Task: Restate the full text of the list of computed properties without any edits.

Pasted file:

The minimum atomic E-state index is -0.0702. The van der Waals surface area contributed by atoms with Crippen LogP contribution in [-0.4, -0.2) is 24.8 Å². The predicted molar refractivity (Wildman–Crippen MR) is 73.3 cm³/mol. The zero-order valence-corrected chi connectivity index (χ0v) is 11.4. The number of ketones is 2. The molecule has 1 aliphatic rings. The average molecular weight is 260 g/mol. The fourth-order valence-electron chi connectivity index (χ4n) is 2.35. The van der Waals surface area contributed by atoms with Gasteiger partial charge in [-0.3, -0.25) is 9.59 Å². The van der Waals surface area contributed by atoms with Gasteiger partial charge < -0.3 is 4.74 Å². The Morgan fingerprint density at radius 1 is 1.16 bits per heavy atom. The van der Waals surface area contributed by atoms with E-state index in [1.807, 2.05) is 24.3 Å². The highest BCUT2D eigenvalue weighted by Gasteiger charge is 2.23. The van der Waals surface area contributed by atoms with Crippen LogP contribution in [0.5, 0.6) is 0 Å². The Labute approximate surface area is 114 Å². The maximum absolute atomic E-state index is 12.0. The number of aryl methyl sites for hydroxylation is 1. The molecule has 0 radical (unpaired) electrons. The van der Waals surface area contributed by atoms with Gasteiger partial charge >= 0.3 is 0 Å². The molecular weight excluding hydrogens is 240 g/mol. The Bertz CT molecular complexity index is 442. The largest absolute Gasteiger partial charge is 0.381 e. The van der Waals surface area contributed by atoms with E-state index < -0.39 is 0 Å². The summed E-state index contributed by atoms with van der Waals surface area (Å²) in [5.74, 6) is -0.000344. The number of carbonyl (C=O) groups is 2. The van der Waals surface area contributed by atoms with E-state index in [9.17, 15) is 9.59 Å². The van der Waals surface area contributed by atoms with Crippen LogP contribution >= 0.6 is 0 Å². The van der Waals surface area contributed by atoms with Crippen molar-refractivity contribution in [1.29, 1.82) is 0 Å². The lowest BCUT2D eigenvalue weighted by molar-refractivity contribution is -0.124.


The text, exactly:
The minimum atomic E-state index is -0.0702. The van der Waals surface area contributed by atoms with Crippen LogP contribution in [-0.4, -0.2) is 24.8 Å². The predicted molar refractivity (Wildman–Crippen MR) is 73.3 cm³/mol. The zero-order valence-corrected chi connectivity index (χ0v) is 11.4. The number of ketones is 2. The molecule has 1 aliphatic rings. The average molecular weight is 260 g/mol. The fourth-order valence-electron chi connectivity index (χ4n) is 2.35. The van der Waals surface area contributed by atoms with Gasteiger partial charge in [-0.3, -0.25) is 9.59 Å². The van der Waals surface area contributed by atoms with Gasteiger partial charge < -0.3 is 4.74 Å². The Morgan fingerprint density at radius 1 is 1.16 bits per heavy atom. The van der Waals surface area contributed by atoms with E-state index in [1.807, 2.05) is 24.3 Å². The highest BCUT2D eigenvalue weighted by Gasteiger charge is 2.23. The van der Waals surface area contributed by atoms with Crippen LogP contribution in [0.5, 0.6) is 0 Å². The Labute approximate surface area is 114 Å². The maximum absolute atomic E-state index is 12.0. The number of aryl methyl sites for hydroxylation is 1. The molecule has 0 radical (unpaired) electrons. The van der Waals surface area contributed by atoms with Gasteiger partial charge >= 0.3 is 0 Å². The molecular weight excluding hydrogens is 240 g/mol. The Bertz CT molecular complexity index is 442. The largest absolute Gasteiger partial charge is 0.381 e. The van der Waals surface area contributed by atoms with E-state index < -0.39 is 0 Å². The summed E-state index contributed by atoms with van der Waals surface area (Å²) in [5.74, 6) is -0.000344. The number of carbonyl (C=O) groups is 2. The van der Waals surface area contributed by atoms with E-state index in [9.17, 15) is 9.59 Å². The van der Waals surface area contributed by atoms with Crippen LogP contribution >= 0.6 is 0 Å². The van der Waals surface area contributed by atoms with Crippen molar-refractivity contribution in [1.29, 1.82) is 0 Å². The lowest BCUT2D eigenvalue weighted by molar-refractivity contribution is -0.124.